24 comments:

  1. I applaud and thank you for your service to our country. My condolences for your families loss.

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    1. It's an honor to serve, although I don't know if my sacrifices are much greater than many others who work dangerous or difficult jobs to feed their families.

      Thank you for your condolences. Annie was a really good dog.

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  2. Man, that's tough. I'm sorry for the loss- we had to do the same thing with our Pug a few years ago & it was like losing a family member. My condolences to you and your family. And, as Marc said, thank you for your service.

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    1. We had to put my first Basset Hound down about three years ago. It's never easy to let go of a furry friend. I guess that's the price we pay for bringing pets into our lives. They take a piece of us with them when they go.

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    1. We'll be okay. It was obvious that it was time for her to go, so there is at least peace of mind in making the decision.

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  4. I'm so sorry for the loss of your dog. I know how attached people can get to their pets. I still maintain a close relationship with my ex-girlfriend and one of the biggest reasons is because I love her dog. They truly are man's best friend. It amazes me how loyal dogs are to their owners. I can only imagine what your family is going through. Not sure if time will lessen the pain... but hopefully the great memories your family shared with her will.

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    1. This dog was extremely loyal to my wife, and would shadow her everywhere. It's strange how even within the family a dog will attach itself to one person. My dog is clearly my dog, and my wife's dog was clearly her dog.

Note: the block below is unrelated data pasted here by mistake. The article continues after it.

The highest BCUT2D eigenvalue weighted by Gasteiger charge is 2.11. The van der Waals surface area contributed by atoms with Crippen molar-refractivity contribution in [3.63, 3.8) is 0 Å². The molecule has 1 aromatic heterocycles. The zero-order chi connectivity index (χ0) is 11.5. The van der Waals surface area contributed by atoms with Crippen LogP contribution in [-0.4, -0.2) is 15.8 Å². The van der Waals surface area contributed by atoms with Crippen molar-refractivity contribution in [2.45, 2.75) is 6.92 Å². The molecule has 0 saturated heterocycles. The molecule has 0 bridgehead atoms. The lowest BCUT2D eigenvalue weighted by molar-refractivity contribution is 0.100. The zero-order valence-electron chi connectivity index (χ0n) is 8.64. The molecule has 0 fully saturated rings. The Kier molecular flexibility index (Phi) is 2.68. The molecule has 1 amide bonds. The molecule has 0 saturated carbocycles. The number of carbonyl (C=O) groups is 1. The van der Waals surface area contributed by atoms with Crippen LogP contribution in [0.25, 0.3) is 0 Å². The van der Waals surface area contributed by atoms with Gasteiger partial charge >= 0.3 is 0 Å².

I actually read about a study done by psychologist Sadahiko Nakajima in which participants were asked to match pictures of owners to pictures of their dogs, and the participants were able to match them up at a rate much greater than random chance as long as the eyes of the owners and dogs were not obscured in the photo. Huffington Post can be hit or miss, but here's a piece they did that gives a decent overview: http://www.huffingtonpost.com/2014/09/18/people-look-like-their-dogs-study_n_5838278.html

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    2. I can totally see that... especially when it comes to the eyes. I also really enjoy how dogs have different personalities. I'm sure it's a coincidence, but my ex's dog has the exact same personality as her. They're both total princesses. It's a crack up.

      Getting back to your wife's dog... I know there aren't a lot of bright spots when a member of your family passes away, but at least she isn't suffering anymore.

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    3. It makes me wonder if people could match me and my dog with each other out of a lineup.

      I am glad that she isn't suffering anymore, and also that her suffering didn't seem to last very long.

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  5. Ah man, I'm sorry. I'm glad she had a full, meaningful life with your family.

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    1. We gave her the best life we could. I think we did all right.

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  6. Dogs are the absolute best deal we could have ever made, We give them food, shelter, medicine and a belly rub or two and in return, they give us their all!